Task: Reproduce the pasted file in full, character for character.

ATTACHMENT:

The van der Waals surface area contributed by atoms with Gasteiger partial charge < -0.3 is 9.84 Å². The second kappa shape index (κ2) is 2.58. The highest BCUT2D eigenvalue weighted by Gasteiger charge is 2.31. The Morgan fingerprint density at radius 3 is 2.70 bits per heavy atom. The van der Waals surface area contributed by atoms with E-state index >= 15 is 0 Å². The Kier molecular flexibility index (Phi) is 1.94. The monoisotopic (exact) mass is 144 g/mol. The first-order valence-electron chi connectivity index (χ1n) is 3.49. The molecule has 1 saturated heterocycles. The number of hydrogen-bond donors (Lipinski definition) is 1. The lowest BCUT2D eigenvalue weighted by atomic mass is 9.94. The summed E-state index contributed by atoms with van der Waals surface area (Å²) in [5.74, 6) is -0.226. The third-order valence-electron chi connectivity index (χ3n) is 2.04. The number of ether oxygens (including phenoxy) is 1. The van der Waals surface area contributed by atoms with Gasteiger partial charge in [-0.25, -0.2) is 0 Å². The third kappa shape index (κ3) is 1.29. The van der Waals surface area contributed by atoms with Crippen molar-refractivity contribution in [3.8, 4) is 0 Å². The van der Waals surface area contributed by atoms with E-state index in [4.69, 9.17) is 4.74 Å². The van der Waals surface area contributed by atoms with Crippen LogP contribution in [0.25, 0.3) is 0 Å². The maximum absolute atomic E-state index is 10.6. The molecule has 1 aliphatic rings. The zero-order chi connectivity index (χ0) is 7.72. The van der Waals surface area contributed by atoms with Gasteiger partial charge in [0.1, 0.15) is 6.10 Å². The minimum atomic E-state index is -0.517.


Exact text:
The van der Waals surface area contributed by atoms with Gasteiger partial charge < -0.3 is 9.84 Å². The second kappa shape index (κ2) is 2.58. The highest BCUT2D eigenvalue weighted by Gasteiger charge is 2.31. The Morgan fingerprint density at radius 3 is 2.70 bits per heavy atom. The van der Waals surface area contributed by atoms with E-state index >= 15 is 0 Å². The Kier molecular flexibility index (Phi) is 1.94. The monoisotopic (exact) mass is 144 g/mol. The first-order valence-electron chi connectivity index (χ1n) is 3.49. The molecule has 1 saturated heterocycles. The number of hydrogen-bond donors (Lipinski definition) is 1. The lowest BCUT2D eigenvalue weighted by atomic mass is 9.94. The summed E-state index contributed by atoms with van der Waals surface area (Å²) in [5.74, 6) is -0.226. The third-order valence-electron chi connectivity index (χ3n) is 2.04. The number of ether oxygens (including phenoxy) is 1. The van der Waals surface area contributed by atoms with Gasteiger partial charge in [-0.25, -0.2) is 0 Å². The third kappa shape index (κ3) is 1.29. The van der Waals surface area contributed by atoms with Crippen molar-refractivity contribution in [3.8, 4) is 0 Å². The van der Waals surface area contributed by atoms with E-state index in [4.69, 9.17) is 4.74 Å². The van der Waals surface area contributed by atoms with Crippen LogP contribution in [0.25, 0.3) is 0 Å². The maximum absolute atomic E-state index is 10.6. The molecule has 1 aliphatic rings. The zero-order chi connectivity index (χ0) is 7.72. The van der Waals surface area contributed by atoms with Gasteiger partial charge in [0.1, 0.15) is 6.10 Å². The minimum atomic E-state index is -0.517.